Acoustic switches allow for the manipulation of sound propagation by either permitting or preventing sound transmission through a barrier, depending on whether the acoustic waves meet a set of desired criteria. Typically, these switches require either mechanical change or active circuit components, both of which can be large energy drains. Zhang et al. developed a passive acoustic switch design that bypasses these complications to control acoustic waves.

Central to the authors’ device is an electromagnetic spring, a diaphragm which, when accelerated by high-frequency sound waves, pushes against a coil to drive current through a shunt circuit and induce spring-like acoustic impedance. Lower frequency sounds are suppressed by electric mass induced by a capacitor, which is simply air motion. Because each frequency region is governed by different physics, properly tuning this mass and the stiffness of the electromagnetic spring allows a user to select their desired frequency range to control.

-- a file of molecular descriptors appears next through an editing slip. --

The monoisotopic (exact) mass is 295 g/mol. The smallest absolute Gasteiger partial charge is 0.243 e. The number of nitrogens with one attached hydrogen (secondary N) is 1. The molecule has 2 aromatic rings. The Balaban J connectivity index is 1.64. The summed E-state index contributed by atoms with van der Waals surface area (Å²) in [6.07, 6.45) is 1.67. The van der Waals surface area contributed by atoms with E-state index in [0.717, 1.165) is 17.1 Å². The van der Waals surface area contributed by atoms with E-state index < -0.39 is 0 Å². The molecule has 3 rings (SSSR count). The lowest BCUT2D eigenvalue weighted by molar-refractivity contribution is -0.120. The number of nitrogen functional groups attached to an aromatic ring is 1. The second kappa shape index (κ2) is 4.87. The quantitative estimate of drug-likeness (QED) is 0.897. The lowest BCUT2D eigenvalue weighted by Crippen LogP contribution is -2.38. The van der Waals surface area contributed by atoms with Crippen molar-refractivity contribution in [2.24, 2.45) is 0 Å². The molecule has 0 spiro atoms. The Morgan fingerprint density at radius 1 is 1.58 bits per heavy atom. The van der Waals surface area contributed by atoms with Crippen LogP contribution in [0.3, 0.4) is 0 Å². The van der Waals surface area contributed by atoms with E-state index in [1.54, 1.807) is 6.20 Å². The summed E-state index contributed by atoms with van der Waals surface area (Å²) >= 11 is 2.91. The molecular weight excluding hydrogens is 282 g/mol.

“In our group, we always know that mechanics and electromagnetics are two parallel worlds, but we are pleasantly surprised that they are even on very similar scales of parameters, and the interaction can be so strong and fascinating,” said author Yumin Zhang. “Maxwell is fully united with Newton.”

Though they used an ordinary loudspeaker as a proof-of-concept of their method, the parameter range needs to be extended for real-world applications. Their first target will be passive earphones that temporarily allow the passage of sound without the use of complex digital signal processing for when a wearer is, for example, crossing the street. They also believe the technique can eventually be used for tunable building acoustics, allowing a concert hall to be easily converted into a convention center.

Source: “A tunable electromagnetic acoustic switch,” by Yumin Zhang, Chunqi Wang, and Lixi Huang, Applied Physics Letters (2020). The article can be accessed at